We all need a good night’s sleep. During National Sleep Week, March 6–12, many Americans will take a closer look at their sleep habits. Some may learn a condition called sleep apnea is what’s keeping them from getting shut-eye.
According to the National Sleep Foundation, 1 in 15, or 18 million, Americans suffer from sleep apnea, a disorder in which breathing is briefly and repeatedly interrupted during sleep. Apnea actually refers to a breathing pause lasting at least 10 seconds. Obstructed sleep apnea is when the muscles in the back of the throat fail to keep the airway open, despite efforts to breathe.
If you suffer from sleep apnea, or know someone who does, you understand how difficult and dangerous the condition can be. The combination of disturbed sleep and oxygen starvation may lead to hypertension, heart disease, mood and memory problems, as well as an overall feeling of being exhausted.
The first line of defense against sleep apnea has been a Continuous Positive Airway Pressure (CPAP) machine. Individuals put a mask on at night that blows pressurized air through their airway at a constant pressure to keep the throat from collapsing. A CPAP machine works great, but only for about 50 percent of individuals with sleep apnea.
In 2014, the Federal Drug Administration approved Inspire Upper Airway Stimulation (UAS) therapy based on medical trial results from North Memorial Health Care. Of the 126 patients enrolled in the trial, 70 percent showed a reduction of sleep apnea. Now, three years past the trial, 80 – 90 percent of patients are using Inspire therapy at least five times a week.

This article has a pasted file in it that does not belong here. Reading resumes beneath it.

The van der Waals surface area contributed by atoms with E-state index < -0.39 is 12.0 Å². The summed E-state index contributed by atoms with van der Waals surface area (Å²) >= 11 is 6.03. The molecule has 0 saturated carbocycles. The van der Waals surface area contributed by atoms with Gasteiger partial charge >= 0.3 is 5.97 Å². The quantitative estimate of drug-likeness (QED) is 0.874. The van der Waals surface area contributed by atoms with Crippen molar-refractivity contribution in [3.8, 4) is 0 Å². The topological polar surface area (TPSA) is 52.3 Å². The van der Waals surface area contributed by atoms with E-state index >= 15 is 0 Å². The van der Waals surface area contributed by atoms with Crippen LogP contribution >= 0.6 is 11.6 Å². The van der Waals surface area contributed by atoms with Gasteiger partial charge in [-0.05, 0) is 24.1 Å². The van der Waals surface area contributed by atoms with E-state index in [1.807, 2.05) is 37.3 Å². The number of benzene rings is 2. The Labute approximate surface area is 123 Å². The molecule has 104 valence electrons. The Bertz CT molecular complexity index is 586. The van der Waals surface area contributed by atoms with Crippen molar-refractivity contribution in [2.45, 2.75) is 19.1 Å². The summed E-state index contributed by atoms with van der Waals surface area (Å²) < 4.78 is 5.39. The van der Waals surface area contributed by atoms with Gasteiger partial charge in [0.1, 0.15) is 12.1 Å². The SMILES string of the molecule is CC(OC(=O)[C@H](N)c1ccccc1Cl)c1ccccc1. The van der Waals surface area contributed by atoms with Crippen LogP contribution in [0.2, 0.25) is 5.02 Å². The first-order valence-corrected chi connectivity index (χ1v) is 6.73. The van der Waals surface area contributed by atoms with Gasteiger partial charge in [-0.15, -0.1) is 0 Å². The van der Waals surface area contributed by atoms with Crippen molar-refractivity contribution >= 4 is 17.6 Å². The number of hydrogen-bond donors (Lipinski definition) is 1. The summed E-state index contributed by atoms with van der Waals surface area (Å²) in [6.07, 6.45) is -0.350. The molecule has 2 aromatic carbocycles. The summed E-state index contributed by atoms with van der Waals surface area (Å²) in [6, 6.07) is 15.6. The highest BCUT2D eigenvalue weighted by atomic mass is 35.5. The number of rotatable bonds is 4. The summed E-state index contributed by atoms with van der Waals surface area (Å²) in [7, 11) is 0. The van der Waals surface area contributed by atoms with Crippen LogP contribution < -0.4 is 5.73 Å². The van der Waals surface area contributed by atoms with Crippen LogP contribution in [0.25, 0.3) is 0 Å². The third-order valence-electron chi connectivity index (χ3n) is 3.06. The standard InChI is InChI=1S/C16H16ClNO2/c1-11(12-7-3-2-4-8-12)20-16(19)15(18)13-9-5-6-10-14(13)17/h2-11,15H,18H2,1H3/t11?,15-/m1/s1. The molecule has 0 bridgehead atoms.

Inspire therapy consists of a breathing sensor and a stimulation lead, powered by a small battery. Implanted during a short, outpatient procedure, Inspire continuously monitors your breathing while you sleep. The system delivers mild stimulation to key airway muscles and gently moves the tongue and other soft tissues out of the airway so you can breathe during sleep. Using the small handheld sleep remote, Inspire is simply turned on at night before bed and off in the morning when you wake up.
“So many of our sleep apnea patients were not getting relief from CPAP,” says Dr. Cornelius, medical director of North Memorial Health Sleep Medicine Clinic. “Now, to have an option to offer those patients is really exciting. Inspire therapy is essentially providing hope for patients who desperately need energy and alertness from a good night’s rest, as well as relief from the serious health risks associated with sleep apnea.”
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